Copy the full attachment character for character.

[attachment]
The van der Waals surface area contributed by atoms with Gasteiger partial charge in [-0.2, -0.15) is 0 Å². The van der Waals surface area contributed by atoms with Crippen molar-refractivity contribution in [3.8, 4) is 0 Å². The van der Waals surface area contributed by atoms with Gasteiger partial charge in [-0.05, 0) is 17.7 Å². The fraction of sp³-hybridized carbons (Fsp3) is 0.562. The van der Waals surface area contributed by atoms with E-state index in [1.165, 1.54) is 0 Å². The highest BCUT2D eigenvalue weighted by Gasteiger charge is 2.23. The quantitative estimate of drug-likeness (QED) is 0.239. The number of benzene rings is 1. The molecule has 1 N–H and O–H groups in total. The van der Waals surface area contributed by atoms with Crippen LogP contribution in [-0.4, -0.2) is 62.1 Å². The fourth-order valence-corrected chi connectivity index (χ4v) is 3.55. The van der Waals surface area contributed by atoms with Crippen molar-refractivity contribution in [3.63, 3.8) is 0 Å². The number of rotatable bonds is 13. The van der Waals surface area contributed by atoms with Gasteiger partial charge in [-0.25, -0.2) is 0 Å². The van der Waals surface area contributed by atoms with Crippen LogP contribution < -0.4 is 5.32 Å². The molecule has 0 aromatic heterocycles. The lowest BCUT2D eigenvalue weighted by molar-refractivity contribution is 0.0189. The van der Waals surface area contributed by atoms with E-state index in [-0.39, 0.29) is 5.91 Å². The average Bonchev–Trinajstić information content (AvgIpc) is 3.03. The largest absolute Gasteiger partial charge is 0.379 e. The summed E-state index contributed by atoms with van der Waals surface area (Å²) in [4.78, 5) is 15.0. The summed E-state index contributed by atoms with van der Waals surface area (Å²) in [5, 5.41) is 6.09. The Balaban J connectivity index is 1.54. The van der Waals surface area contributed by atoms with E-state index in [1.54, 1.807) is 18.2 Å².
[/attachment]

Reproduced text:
The van der Waals surface area contributed by atoms with Gasteiger partial charge in [-0.2, -0.15) is 0 Å². The van der Waals surface area contributed by atoms with Crippen molar-refractivity contribution in [3.8, 4) is 0 Å². The van der Waals surface area contributed by atoms with Gasteiger partial charge in [-0.05, 0) is 17.7 Å². The fraction of sp³-hybridized carbons (Fsp3) is 0.562. The van der Waals surface area contributed by atoms with E-state index in [1.165, 1.54) is 0 Å². The highest BCUT2D eigenvalue weighted by Gasteiger charge is 2.23. The quantitative estimate of drug-likeness (QED) is 0.239. The number of benzene rings is 1. The molecule has 1 N–H and O–H groups in total. The van der Waals surface area contributed by atoms with Crippen LogP contribution in [-0.4, -0.2) is 62.1 Å². The fourth-order valence-corrected chi connectivity index (χ4v) is 3.55. The van der Waals surface area contributed by atoms with Crippen molar-refractivity contribution in [3.63, 3.8) is 0 Å². The number of rotatable bonds is 13. The van der Waals surface area contributed by atoms with Gasteiger partial charge in [-0.25, -0.2) is 0 Å². The van der Waals surface area contributed by atoms with Crippen LogP contribution < -0.4 is 5.32 Å². The molecule has 0 aromatic heterocycles. The lowest BCUT2D eigenvalue weighted by molar-refractivity contribution is 0.0189. The van der Waals surface area contributed by atoms with E-state index in [-0.39, 0.29) is 5.91 Å². The average Bonchev–Trinajstić information content (AvgIpc) is 3.03. The largest absolute Gasteiger partial charge is 0.379 e. The summed E-state index contributed by atoms with van der Waals surface area (Å²) in [4.78, 5) is 15.0. The summed E-state index contributed by atoms with van der Waals surface area (Å²) in [5, 5.41) is 6.09. The Balaban J connectivity index is 1.54. The van der Waals surface area contributed by atoms with E-state index in [1.54, 1.807) is 18.2 Å².